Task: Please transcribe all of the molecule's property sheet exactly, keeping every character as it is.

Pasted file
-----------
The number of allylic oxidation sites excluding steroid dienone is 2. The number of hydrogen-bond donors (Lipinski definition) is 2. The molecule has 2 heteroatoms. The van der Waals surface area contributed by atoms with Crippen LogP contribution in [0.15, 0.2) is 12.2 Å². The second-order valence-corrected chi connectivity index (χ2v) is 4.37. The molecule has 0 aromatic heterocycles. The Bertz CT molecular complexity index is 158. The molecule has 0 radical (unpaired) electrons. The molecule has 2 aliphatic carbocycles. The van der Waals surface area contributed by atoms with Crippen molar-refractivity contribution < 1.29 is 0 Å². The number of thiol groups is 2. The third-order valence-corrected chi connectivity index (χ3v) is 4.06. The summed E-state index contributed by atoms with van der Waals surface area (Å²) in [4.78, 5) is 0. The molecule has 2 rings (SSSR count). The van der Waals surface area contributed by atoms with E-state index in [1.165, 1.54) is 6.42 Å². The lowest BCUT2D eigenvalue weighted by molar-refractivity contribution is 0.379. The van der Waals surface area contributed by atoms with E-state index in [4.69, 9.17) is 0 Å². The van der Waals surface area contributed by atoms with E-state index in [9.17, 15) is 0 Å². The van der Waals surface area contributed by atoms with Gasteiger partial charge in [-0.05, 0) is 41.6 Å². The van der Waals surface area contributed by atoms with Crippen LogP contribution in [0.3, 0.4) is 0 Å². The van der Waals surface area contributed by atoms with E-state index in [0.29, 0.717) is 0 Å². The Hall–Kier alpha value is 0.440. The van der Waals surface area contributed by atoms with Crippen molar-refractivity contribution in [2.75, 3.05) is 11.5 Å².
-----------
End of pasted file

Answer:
The number of allylic oxidation sites excluding steroid dienone is 2. The number of hydrogen-bond donors (Lipinski definition) is 2. The molecule has 2 heteroatoms. The van der Waals surface area contributed by atoms with Crippen LogP contribution in [0.15, 0.2) is 12.2 Å². The second-order valence-corrected chi connectivity index (χ2v) is 4.37. The molecule has 0 aromatic heterocycles. The Bertz CT molecular complexity index is 158. The molecule has 0 radical (unpaired) electrons. The molecule has 2 aliphatic carbocycles. The van der Waals surface area contributed by atoms with Crippen molar-refractivity contribution < 1.29 is 0 Å². The number of thiol groups is 2. The third-order valence-corrected chi connectivity index (χ3v) is 4.06. The summed E-state index contributed by atoms with van der Waals surface area (Å²) in [4.78, 5) is 0. The molecule has 2 rings (SSSR count). The van der Waals surface area contributed by atoms with E-state index in [1.165, 1.54) is 6.42 Å². The lowest BCUT2D eigenvalue weighted by molar-refractivity contribution is 0.379. The van der Waals surface area contributed by atoms with E-state index in [4.69, 9.17) is 0 Å². The van der Waals surface area contributed by atoms with E-state index in [9.17, 15) is 0 Å². The van der Waals surface area contributed by atoms with Gasteiger partial charge in [-0.05, 0) is 41.6 Å². The van der Waals surface area contributed by atoms with Crippen LogP contribution in [0.3, 0.4) is 0 Å². The van der Waals surface area contributed by atoms with E-state index in [0.29, 0.717) is 0 Å². The Hall–Kier alpha value is 0.440. The van der Waals surface area contributed by atoms with Crippen molar-refractivity contribution in [2.75, 3.05) is 11.5 Å².